United Way of Grayson County investigates accusations made by fo - KTEN.com - No One Gets You Closer

United Way of Grayson County investigates accusations made by former employees

SHERMAN -- The president and CEO of the United Way of Grayson County is responding to accusations being made by former employees.

Some of the claims have resulted in changes in the way the organization does business.

The United Way receives donations then disperses the money to 19 agencies in the area. The money is then given to people who need it.

But now, the organization's staff has been left short-handed. Three out of the five employees who worked there have either resigned or been fired within the past ten months.

The three former employees received a letter from UWGC in late June after bringing concerns to the UWGC board of directors.

Velma Starks, who says she worked there for the past 13 years, was one of them.

"This is the first time in my entire work history that I have been terminated," she said.

The letter is signed by five United Way board members.

It lists five areas of concern brought to their attention by the former employees and the outcome of the board's investigation into them.

"They say they investigated and I felt all they did was just kind of sweep things under the rug," Starks said.

The first claim involves a dispute over the estate and will of a woman who used to live at a Denison home. The letter states the board audited the estate's account and "no irregularities were found."

The second bullet-pointed item alleges the organizations president and CEO, David Cortinas, was involved in improper relationships.
The letter states the board found no evidence and "no one who wanted to confirm."

"The accusation has been made and my board pulled me into a board meeting and asked me, point blank, 'Are you having an affair with my co-worker?'" Cortinas explained. "The answer is no. Period."

The third item on the list deals with personnel policies. Starks -- whose title was finance administrator --  says she was told to change dates allowing another employee to get paid for vacation time when she said they shouldn't have.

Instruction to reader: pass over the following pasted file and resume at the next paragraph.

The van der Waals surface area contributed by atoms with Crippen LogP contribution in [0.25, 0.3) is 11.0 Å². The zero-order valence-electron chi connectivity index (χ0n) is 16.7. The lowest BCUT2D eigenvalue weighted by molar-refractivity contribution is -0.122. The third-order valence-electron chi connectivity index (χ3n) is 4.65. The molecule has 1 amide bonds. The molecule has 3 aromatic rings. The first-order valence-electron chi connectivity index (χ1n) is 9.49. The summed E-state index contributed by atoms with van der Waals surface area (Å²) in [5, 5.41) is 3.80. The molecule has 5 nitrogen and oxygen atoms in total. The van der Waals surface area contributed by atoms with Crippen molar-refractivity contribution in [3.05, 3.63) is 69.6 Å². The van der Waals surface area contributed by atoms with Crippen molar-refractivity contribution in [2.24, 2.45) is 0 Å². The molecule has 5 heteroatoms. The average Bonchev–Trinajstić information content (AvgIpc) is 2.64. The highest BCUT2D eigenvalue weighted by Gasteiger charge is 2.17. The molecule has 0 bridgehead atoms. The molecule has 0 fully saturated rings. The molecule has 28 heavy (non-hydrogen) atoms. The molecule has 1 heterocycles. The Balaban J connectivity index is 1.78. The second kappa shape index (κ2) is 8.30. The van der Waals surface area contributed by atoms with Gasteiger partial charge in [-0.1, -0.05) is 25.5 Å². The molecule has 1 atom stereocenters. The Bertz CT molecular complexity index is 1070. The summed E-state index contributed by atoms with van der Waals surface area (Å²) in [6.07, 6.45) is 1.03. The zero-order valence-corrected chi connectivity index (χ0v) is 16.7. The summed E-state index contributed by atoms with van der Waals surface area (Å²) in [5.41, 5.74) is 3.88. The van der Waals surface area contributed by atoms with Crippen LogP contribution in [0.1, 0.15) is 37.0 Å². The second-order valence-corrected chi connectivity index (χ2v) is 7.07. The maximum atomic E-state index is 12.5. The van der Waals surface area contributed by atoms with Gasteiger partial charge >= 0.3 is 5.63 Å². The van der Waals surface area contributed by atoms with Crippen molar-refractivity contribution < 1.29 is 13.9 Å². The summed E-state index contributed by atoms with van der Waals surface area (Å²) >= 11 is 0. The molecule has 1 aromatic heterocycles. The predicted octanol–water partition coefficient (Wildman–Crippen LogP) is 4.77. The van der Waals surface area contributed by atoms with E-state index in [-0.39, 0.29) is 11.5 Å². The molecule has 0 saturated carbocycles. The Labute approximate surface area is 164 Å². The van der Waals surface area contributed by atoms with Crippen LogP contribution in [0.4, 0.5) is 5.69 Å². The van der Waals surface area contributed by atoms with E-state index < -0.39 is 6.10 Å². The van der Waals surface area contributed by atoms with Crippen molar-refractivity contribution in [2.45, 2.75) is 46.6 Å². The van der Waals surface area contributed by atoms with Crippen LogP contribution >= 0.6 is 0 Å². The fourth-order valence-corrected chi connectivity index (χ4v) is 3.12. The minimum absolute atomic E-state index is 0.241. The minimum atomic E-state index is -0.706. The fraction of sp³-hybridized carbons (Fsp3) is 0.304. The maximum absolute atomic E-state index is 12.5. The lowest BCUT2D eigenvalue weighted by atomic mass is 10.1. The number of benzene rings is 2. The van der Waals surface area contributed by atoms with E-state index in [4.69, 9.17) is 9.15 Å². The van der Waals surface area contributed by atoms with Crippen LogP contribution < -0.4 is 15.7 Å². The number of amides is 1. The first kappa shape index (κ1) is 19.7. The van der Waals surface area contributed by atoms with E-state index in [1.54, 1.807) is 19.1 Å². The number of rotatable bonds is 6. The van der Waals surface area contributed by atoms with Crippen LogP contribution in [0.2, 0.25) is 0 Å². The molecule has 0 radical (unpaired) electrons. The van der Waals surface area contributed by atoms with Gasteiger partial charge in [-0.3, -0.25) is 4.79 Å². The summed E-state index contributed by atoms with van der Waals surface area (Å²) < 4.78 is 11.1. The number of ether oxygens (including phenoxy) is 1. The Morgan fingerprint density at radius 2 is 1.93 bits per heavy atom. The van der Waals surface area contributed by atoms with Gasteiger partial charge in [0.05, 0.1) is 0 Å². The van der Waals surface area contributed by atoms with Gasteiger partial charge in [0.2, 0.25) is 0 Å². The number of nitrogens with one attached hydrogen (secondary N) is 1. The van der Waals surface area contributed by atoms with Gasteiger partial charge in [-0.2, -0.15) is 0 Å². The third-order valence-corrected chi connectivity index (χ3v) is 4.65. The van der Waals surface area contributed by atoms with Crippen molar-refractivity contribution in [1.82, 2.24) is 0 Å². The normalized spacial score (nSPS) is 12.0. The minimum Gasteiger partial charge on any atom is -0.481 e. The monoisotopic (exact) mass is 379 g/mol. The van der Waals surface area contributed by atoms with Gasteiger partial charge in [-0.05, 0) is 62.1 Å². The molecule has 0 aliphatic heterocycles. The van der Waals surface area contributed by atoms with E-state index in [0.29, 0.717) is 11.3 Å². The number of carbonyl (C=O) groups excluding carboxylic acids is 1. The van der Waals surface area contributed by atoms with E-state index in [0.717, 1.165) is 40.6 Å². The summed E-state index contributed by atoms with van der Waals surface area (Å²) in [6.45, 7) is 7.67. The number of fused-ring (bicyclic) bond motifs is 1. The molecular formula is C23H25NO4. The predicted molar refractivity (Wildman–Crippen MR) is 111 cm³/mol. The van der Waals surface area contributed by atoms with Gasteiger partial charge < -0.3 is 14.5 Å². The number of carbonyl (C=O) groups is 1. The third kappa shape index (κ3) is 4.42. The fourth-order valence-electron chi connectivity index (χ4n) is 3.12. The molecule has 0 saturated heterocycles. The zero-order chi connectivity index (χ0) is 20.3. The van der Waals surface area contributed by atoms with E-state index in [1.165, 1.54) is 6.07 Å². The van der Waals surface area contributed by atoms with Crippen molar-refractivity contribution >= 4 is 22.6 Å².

The letter states "the incident related to employee leave was corrected."

"It has really tore my up because I was asked to do something that was wrong," Starks explained.

"I point blank made a mistake," Cortinas said.

The fourth accusation involves donated items. The board said it "was not able to prove any wrong-doing but UWGC staff has been instructed to stop receiving donations."

"So as of right now, if anyone walks in this door, if anyone calls, our role is to 2-1-1," Cortinas said. "If someone calls me for help, I've generally got a helping attitude but because of this I no longer can."

The final claim relates to United Way workers "responding to 2-1-1 calls by visiting a residence or motel", something staff have also been directed to stop doing.

The letter concludes by thanking the former employees and for doing what they felt was in the best interest of the agencies.

It also says it hopes the investigation ends rumors that may cause harm to the campaign.

"The lesson that I learned in this whole process is that I have to stick to my mission. I have to stick to my cause," Cortinas said.

Cortinas says his mission is also to do what's best for the United Way and its agencies.

While staff have been instructed to stop receiving donated items, UWGC does still accept monetary donations.

Cortinas says the United Way of Grayson County has collected about a million dollars annually for the past three years.